The SDHI chemistry now available have a good position at T2 on winter barley crops where they retain green leaf and are very active against Ramularia. However whilst Bixafen (Bayer) and xemium (BASF) have curative activity, triazoles are still essential to the core of the T2 fungicide mix, with prothio, epoxi and flusilazole being the most robust for Rhyncho, both preventative & curative The SDHI actives are more long lasting than other chemistry groups, providing enhanced disease control and extending the protection period by up to 3 weeks. They also give consistent increases in green leaf area in the field, delay senescence and improve drought tolerance, all components that build yield.
Bixafen, available in mixture with prothioconazole as SILTRA for barley is particularly strong on Rhyncho. Xemium is also very strong but its partner triazole in ADEXAR, epoxiconazole is not as strong as the Bayer triazole. BASF also have boscalid, another SDHI active available in mixture with epoxiconazole as CHORD. Whilst the boscalid is not as curative as xemium, CHORD is very strong on Rhyncho and also has excellent activity on Ramularia at T2. Isopyrazam (Syngenta), in mixture with cyprodinil as BONTIMA for barley is particularly strong on rusts. None are particularly strong on Mildew or Fusarium.
Chlorothalonil is still an option when used preventatively to improve Ramularia activity but only when an SDHI is not being used at T2. (It has no activity on any other barley diseases.) FIELDER is an ideal triazole partner, combining both TALIUS and chlorothalonil in the one pack to control both Ramularia and Mildew Where the SDHI chemistry is not being used, strobs also have a very important role in the T2 fungicide programme in those crops with good potential, improving control of Brown Rust, Net Blotch & Rhyncho. With a different mode of activity to the triazoles, it is an excellent partner in resistance management.
Most crops have now moved through the stages of stem elongation.Septoria tritici is present in all crops at variable levels depending on T1 timing. Mildew is also present in all varieties depending on whether TALIUS has already been applied.
The flag leaf will be emerging in most crops within the next week or two, and this is the key time to apply the T2 treatment. Of all fungicide treatments, T2 gives the greatest response in terms of grain yield and quality, keeping the top three leaves clean and the ear as it emerges. For this reason the manufacturers are targeting their new SDHI chemistry at this timing when the big spend will give the greatest return. Trial work on both sides of the Irish Sea last year showed consistently higher yields when these products were applied at this time.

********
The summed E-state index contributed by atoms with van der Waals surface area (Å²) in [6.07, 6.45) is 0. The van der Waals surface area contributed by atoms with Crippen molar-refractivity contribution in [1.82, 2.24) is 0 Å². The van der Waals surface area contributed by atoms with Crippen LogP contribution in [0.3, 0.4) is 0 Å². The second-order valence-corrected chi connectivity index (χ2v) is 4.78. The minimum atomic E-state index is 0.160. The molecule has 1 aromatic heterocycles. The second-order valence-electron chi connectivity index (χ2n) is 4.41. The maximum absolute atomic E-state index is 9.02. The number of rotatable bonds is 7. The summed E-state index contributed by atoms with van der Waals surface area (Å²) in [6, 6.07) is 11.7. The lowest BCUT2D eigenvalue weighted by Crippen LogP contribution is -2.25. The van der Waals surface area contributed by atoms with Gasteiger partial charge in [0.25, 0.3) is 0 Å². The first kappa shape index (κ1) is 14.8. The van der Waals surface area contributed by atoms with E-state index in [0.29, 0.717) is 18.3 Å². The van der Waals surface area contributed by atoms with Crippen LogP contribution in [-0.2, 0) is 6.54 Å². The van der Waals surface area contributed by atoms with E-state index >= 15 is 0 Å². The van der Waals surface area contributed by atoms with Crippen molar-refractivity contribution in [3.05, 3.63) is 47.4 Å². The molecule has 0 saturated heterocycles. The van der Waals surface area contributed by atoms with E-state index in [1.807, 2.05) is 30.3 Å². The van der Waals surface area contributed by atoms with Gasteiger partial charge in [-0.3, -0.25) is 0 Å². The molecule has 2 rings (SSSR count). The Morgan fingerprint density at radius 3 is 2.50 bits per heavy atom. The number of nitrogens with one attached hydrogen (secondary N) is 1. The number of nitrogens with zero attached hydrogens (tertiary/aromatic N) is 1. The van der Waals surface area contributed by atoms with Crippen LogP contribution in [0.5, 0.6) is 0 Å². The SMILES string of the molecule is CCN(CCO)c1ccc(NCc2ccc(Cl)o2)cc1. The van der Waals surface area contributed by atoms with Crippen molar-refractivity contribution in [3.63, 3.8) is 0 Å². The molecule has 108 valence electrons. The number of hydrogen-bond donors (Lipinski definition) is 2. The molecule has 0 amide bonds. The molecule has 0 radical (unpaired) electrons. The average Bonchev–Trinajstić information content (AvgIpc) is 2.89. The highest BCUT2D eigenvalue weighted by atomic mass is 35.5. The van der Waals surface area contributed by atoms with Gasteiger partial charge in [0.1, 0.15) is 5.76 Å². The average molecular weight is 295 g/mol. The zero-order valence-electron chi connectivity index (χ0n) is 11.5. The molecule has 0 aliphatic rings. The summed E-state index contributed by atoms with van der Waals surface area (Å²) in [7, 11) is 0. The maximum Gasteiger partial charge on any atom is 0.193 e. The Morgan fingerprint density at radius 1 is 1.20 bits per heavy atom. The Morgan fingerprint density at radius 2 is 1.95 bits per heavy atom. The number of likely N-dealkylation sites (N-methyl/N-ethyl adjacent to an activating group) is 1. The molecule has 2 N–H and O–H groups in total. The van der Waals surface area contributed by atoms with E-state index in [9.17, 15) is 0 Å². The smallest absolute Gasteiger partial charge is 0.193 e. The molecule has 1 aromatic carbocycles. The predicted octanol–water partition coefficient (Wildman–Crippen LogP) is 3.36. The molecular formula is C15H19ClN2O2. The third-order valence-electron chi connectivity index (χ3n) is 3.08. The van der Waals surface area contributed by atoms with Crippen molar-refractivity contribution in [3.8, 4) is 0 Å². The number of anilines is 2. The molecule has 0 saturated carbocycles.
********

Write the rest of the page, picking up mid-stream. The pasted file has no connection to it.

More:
While not as curative as the triazoles, each manufacturer claims extended persistency against Septoria for their SDHI actives. Co-formulated with triazoles, they all show excellent Septoria activity as well as extended activity on rusts and in the absence of disease enhance green leaf retention (similar to strob activity), so boosting grain-fill. Whilst their disease performance is not enhanced by the addition of a strob or chlorothalonil at this timing, from a disease resistance management point of view chlorothalonil should continue to be added.
Epoxiconazole and prothioconazole remain the key triazoles for controlling Septoria. However the difficulty in controlling this disease should not be underestimated. Part of any pathogen’s survival mechanism is to change in response to outside influences that adversely affect its development, and the Septoria pathogen is continuously modifying itself in response to a fungicides’ mode of action, developing ways around it. Population strains of the Septoria pathogen continue to change. New genetic variants are more able to tolerate particular fungicides, becoming harder to kill with epoxi and prothio (Group 1 triazoles). However these same strains are easily controlled with certain older triazoles including tebuconazole and metconazole (Group 2 triazoles). Hence the rationale for the best performing triazole products in recent years to be co-form triazole mixtures. In PROSARO, Bayer have demonstrated over the last 3 years that the effect of two triazoles mixed together is greater than the sum of both when used separately, the tebuconazole improving the product performance on Septoria over straight prothioconazole. BASF have identified a similar effect with BRUTUS, a mixture of epoxiconazole and metconazole. This product consistently outperforms straight OPUS, gram for gram and produces results in the field similar to PROSARO.